You can do that here.
If you are already on the electoral roll, you will have a copy of the survey sent to you at your electoral roll address. So no, you do not have to register separately for this survey. But you really do want to make sure it gets to the right place, so please, check your enrolment with the AEC, and if necessary, change your address.
If you are likely to be away from home during the period of the survey, you can register a separate address with the ABS by calling the ABS Information Line on 1800 572 113.
If you will be overseas during the period of the survey you can ask for a Secure Access Code to complete the survey online. You can do either of these things by contacting the ABS Information Line on 1800 572 113 between September 25 and October 20.
Incidentally how cool is this news from the Australian Electoral Commission?
The electoral roll increased by 36,769 between 8 & 20 August. 434,026 enrolment update transactions also processed in this timeframe #auspol
— AEC (@AusElectoralCom) August 21, 2017
If we have to have this survey, at least we are getting more young people politically engaged. That is an absolute good, in my opinion.
Speaking of ‘if we have to have this survey’, there are currently two challenges sitting with the High Court, which I understand are due to be decided on the 5th and 6th of September. So it’s entirely possible that the only effect of this postal survey will be to increase the number of voters in the next election… I wonder how many of them will vote for the current government?
On another note, I’ve read a lot of people asking about what the actual survey will say. According to the ABS website, the question that the survey will ask is: Should the law be changed to allow same-sex couples to marry?
I’m not sure how to analyse the wording. From my (mostly straight, cis perspective), it looks pretty good. I understand that the trans community has been concerned about being excluded by the wording, and I can see that being an issue. However, this wording does have the advantage of clarity for voters who may not be versed in queer theory. It also has the advantage of being difficult to deliberately misconstrue as allowing people to marry the Sydney Harbour Bridge (thanks, Eric, for that fascinating flight of fancy, and concerning insight into the way your mind works.) (Incidentally, if you really believe that people might be able to marry the Sydney Harbour Bridge under marriage equality laws, I have a bridge I could sell you.) (Thus giving a whole new meaning to Procurement…) (Sorry).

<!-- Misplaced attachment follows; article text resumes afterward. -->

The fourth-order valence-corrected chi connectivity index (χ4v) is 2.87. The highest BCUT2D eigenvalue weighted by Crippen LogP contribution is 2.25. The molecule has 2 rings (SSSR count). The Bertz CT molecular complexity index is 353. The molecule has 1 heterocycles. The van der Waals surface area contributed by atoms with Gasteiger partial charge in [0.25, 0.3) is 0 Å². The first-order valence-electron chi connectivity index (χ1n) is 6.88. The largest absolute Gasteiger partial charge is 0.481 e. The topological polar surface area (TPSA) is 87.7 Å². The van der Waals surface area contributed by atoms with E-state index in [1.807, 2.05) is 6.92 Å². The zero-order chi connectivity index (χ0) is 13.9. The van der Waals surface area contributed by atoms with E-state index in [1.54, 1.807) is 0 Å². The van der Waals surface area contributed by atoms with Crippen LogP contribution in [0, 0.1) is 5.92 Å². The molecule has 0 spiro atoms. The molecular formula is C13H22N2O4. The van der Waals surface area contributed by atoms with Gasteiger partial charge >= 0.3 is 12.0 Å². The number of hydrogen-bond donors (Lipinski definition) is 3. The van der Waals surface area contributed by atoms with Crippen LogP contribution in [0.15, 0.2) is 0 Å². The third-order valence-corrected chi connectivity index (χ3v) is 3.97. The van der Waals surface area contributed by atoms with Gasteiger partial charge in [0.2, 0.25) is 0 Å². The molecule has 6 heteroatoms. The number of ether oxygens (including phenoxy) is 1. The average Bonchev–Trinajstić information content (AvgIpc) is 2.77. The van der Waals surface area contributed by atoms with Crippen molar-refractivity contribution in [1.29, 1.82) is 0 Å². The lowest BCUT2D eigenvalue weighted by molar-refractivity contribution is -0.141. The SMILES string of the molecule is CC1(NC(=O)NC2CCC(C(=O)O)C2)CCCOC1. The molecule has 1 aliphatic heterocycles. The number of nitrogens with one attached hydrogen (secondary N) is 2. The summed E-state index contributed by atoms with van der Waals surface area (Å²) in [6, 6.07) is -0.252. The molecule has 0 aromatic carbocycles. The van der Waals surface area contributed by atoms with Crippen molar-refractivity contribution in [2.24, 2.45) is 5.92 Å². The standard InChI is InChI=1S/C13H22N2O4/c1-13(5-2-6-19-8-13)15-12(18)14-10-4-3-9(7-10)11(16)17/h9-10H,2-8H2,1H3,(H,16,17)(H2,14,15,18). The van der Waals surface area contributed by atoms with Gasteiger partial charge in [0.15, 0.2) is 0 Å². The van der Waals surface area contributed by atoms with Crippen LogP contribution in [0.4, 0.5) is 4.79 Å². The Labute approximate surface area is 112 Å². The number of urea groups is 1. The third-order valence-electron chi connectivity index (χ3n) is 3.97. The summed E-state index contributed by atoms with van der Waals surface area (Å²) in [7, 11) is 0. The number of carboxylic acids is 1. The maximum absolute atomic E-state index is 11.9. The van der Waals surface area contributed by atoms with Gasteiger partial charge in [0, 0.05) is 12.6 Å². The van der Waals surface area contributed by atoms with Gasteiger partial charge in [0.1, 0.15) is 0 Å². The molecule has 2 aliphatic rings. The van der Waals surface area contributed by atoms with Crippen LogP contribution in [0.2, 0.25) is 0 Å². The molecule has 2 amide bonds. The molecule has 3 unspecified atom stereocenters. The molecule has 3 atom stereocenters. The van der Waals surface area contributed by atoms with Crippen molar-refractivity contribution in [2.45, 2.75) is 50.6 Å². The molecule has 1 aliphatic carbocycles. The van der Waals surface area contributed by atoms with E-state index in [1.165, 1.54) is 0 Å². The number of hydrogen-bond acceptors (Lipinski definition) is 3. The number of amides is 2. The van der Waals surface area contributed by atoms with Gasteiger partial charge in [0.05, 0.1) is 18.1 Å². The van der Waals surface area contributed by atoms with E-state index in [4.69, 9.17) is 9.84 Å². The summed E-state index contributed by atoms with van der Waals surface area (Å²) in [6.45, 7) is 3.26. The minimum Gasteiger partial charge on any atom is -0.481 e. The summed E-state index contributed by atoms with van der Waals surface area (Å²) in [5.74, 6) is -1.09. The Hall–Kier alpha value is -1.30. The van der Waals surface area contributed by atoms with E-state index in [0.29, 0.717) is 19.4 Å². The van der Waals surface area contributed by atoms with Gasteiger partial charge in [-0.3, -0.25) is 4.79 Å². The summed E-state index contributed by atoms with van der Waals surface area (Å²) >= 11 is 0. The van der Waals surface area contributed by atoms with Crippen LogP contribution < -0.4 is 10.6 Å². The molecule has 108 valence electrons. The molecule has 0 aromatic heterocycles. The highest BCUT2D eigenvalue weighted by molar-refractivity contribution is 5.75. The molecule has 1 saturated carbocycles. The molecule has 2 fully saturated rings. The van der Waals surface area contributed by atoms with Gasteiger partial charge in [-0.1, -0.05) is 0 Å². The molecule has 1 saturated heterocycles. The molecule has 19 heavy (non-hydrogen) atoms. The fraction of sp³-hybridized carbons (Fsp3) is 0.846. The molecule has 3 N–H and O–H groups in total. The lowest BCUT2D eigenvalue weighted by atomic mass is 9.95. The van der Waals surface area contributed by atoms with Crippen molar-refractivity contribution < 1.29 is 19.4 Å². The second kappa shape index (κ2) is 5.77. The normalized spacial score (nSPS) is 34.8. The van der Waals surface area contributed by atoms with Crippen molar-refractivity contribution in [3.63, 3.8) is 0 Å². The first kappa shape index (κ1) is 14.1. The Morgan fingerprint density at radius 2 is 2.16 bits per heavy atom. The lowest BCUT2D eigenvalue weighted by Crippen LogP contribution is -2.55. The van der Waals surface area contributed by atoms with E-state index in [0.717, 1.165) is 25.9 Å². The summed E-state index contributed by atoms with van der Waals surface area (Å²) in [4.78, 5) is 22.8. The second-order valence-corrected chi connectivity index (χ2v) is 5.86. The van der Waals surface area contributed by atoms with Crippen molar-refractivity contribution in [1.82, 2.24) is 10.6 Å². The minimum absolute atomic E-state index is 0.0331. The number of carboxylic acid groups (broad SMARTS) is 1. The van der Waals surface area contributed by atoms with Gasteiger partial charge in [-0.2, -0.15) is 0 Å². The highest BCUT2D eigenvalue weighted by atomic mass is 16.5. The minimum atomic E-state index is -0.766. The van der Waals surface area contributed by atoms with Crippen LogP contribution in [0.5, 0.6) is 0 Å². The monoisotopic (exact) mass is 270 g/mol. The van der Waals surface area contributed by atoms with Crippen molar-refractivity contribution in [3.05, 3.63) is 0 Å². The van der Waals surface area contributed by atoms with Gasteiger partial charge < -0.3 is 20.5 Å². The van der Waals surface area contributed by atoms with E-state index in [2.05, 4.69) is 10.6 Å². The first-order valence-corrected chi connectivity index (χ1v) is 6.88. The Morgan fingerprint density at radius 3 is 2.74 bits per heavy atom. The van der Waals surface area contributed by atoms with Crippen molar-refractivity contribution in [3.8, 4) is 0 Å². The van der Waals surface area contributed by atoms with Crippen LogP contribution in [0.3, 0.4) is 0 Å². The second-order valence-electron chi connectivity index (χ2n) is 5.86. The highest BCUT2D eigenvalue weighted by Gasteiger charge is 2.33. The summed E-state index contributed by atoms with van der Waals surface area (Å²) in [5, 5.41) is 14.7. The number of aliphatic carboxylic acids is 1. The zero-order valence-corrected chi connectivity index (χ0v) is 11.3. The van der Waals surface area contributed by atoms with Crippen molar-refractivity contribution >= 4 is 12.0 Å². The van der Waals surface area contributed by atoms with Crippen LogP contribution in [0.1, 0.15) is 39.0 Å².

Silly bridge jokes aside, I’m not sure how you weigh the concerns of trans people against the importance of a question that is crystal clear and not open to weird interpretations. My inclination would be to favour clarity at the survey stage, and then petition fiercely for proper inclusion once we reach the point of actual legislation, but I realise that I’m not directly affected by this one, so may not be the best person to comment.
(And yes, I’m afraid that this is going to be quite a one-note politics blog over the next few weeks. It’s not that Marriage Equality is the only issue I care about, or even that it is the most important one. But it is an issue where there is a limited amount of time in which to make a difference, and one where I think change in the short term is really possible. It’s also an issue which directly affects the people I love, so I think it is a good place to pour my political energies right now. I shall go back to beating my head against the wall of political obduracy over asylum seekers once this is over. God knows, that issue isn’t going to go away any time soon.)